I recently rewrote the maps portal for the Karnataka Learning Partnership. The map is an important part of our project, action and process because it serves as the pivot point of navigation. I will quickly talk about the data and tools before we discuss the design aspects.
We have a fairly large dataset of schools in Karnataka. The name of the school, location, number of girls and boys etc. in a database. Fortunately, the data was clean and properly stored in a PostgreSQL database with PostGIS extensions. Most of my task was to modify the API to throw GeoJSON to the client using the ST_AsGeoJSON function and export the data.
We used the amazing Leaflet.js library and a wide range of plugins. Most of the UI elements are from Twitter’s Bootstrap. I cannot say that Leaflet and Bootstrap works well all the time, but in case you want to add something on the map, make sure that you use extend leaflet’s control layer. For instance, see how we added the Stop Drawing control.
We made several design decisions mostly inspired by the series of blog posts by Brian Timoney.
Show only the required information – depending on the zoom level, we show the user relevant information at that level. For instance, the district layer will be hidden on a zoom level beyond 8, clusters and projects are not shown beyond 10. At the same time, the user is free to turn these layers on from the layer control on the right side. In case you are curious how to do this, here’s the bit of code that does this trick.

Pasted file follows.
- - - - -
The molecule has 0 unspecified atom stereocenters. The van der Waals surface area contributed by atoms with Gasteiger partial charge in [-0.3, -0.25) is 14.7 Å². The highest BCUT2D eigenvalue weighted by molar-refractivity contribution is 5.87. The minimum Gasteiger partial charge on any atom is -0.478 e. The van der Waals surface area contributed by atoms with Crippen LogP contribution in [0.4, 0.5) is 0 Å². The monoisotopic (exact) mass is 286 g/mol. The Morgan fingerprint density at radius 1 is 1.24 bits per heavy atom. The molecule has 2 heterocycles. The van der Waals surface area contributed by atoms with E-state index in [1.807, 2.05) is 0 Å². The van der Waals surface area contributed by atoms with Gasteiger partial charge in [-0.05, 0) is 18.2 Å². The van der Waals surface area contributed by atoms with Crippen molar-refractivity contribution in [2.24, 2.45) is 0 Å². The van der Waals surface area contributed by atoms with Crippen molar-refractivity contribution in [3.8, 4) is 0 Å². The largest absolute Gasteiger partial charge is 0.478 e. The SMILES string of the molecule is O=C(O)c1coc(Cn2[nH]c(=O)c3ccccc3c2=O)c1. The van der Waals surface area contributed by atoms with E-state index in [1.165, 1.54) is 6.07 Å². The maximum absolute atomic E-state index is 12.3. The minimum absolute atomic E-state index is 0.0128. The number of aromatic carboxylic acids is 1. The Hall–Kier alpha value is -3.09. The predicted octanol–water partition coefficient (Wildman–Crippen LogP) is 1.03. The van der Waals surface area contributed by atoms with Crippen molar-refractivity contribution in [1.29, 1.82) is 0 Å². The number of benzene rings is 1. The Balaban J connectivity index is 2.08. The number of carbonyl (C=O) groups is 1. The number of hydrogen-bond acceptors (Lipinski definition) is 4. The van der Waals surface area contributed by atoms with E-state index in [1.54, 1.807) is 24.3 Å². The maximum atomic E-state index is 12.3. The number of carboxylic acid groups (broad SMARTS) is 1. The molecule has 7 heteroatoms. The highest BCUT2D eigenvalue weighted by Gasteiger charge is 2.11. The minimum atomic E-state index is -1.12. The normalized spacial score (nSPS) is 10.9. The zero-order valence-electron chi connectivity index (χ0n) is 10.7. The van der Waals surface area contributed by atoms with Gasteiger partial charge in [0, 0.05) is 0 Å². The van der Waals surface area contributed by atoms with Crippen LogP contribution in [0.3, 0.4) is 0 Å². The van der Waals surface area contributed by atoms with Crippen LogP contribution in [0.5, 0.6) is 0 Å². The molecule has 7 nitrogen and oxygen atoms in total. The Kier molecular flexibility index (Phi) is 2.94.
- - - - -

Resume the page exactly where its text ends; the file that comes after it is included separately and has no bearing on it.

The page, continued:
Clustered markers – based on location, the markers are clustered. This makes the map much intuitive than laying out all the markers outright. There are several performance aspects of doing this though. Clustering gives the user a birds-eye view of how the data is spread over the locations.
Search – a very easy to use search bar is employed. Search is absolutely the best feature that any maps portal should offer. It helps the user quickly find his location of interest than pan the map around. In a way, search will take the user to the exact information that he/she is looking for.
Filter – suppose the user wants to find one particular school in an area well known to him. The filter tool on the portal does just this. It will help the user filter the data according to different levels and the map will change its view whenever the user selects an attribute. You are more than welcome try this out yourself. Just click the filter icon on the right side.
Bounding circle – we’ve often seen our users wanting to find schools within a particular distance from their point of interest. We incorporated the Bounding circle tool which lets the user draw a circle on the map, and it will load all the schools in that region. More over, it will also list all the schools as drop down on the left side of the map.
Locate the user – upon loading, the map portal will ask the user for his/her location, if it’s available, the map will change its view to that particular location and load the data. This gives more context to the volunteers at KLP. If you are starting out to build a map portal and are looking for a real world example, the maps might be a good place for you to start. Also, don’t forget to check the code!